## 12252Re: Capacitor testing

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• Apr 12, 2009
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--- In midatlanticretro@yahoogroups.com, "Bill Dromgoole" <drummy@...> wrote:
> I don't see how your method is simpler or more effective than Mike's method.
> I probably just don't understand your method.
>
> If I understand you correctly you are putting a 30 Kohm resistor in series with
> the Capacitor being rejuvenated and measureing the voltage across the resistor.
> When the leakage current is equal to one milliampere the meter would read 30
> volts and at 0.5 ma it would read 15 volts, etc.
> The voltage accross the capacitor is unknown unless you have a seperate meter to
> see the output voltage from the power supply.
> You would then need to subtract the two voltages to get the capacitor voltage
> unless you have a third meter to measure capacitor voltage.
> The purpose of this exercise to to make a bad cap good again, if possible.
>
> As you can see, I don't fully understand your method.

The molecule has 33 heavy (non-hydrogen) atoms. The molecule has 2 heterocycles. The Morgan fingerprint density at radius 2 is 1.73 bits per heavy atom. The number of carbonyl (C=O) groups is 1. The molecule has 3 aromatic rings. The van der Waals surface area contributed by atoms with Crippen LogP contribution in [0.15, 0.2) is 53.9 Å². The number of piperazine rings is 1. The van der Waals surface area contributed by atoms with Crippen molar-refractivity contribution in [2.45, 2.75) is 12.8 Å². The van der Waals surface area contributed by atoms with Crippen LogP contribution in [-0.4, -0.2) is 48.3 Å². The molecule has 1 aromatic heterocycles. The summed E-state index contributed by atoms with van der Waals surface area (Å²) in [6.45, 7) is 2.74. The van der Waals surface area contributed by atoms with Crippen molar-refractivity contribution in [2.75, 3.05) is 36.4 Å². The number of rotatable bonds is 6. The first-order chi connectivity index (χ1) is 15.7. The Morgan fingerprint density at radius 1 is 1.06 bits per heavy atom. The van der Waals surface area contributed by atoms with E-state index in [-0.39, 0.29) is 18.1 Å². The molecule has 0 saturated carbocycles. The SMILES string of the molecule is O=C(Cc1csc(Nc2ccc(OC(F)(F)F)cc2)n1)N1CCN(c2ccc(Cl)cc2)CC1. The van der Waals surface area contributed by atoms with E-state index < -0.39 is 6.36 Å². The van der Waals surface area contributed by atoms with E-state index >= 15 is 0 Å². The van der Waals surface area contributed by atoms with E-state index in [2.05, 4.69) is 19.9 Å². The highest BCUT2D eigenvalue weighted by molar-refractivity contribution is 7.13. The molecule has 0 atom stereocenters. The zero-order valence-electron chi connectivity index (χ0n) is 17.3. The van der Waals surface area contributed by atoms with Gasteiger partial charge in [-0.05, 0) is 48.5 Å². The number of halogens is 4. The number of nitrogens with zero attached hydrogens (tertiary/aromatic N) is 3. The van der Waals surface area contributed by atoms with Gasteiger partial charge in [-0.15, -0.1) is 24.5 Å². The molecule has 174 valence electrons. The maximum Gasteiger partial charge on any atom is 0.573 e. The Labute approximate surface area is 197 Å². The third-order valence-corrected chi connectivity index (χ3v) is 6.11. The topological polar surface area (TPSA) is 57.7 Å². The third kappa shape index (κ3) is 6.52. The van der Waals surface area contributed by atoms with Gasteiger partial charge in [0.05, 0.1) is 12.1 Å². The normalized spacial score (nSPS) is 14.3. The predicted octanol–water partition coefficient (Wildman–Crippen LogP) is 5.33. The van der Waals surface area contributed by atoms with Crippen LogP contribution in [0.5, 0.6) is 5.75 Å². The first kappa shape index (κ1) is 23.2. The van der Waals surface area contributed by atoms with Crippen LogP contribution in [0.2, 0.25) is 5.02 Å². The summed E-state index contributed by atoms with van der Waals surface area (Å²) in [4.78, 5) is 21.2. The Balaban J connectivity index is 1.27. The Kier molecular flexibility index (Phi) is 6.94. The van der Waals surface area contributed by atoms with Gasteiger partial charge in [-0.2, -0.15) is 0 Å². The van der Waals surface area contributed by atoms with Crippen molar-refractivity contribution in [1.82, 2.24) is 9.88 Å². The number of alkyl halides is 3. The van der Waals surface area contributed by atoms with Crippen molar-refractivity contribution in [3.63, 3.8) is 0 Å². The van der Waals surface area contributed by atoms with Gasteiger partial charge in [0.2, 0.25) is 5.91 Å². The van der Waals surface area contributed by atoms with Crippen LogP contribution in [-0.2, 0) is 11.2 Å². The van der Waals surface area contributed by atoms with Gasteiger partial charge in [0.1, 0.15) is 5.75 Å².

>

<< If I understand you correctly you are putting a 30 Kohm resistor in series with > the Capacitor being rejuvenated and measureing the voltage across the resistor.>>
** That is correct. That configuration makes the approach simpler because of less equipment needed. You only need a variable PSU, voltmeter, and 3-5watt 30k resistor.

<< When the leakage current is equal to one milliampere the meter would read 30 volts and at 0.5 ma it would read 15 volts, etc.>>
** Correct.

<< The voltage accross the capacitor is unknown unless you have a seperate meter to see the output voltage from the power supply.>>
** Most variable PSU's have an output Volt/Ammeter built in. So you can either infer V across cap by subtracting the voltage drop across resistor from your PSU's voltage readout... OR you can just move one lead of your VDrop meter over to the cap's opposite terminal.. since you've already got one lead on it where the resistor is.

<< unless you have a third meter to measure capacitor voltage. The purpose of this exercise to to make a bad cap good again, if possible.>>
** Yeah, the purpose is to reform the oxide layer on the foil roll within the cap... assuming there's enough electolyte left in there to where it's not dried out, and assuming there's not shorts or other problems.

To recap, my method is simpler just in equipment setup, and also potentially gives you a longer cap life by the 10% push (the point of which is to give you more of an oxide layer.. well within the design limits of the caps).

jS
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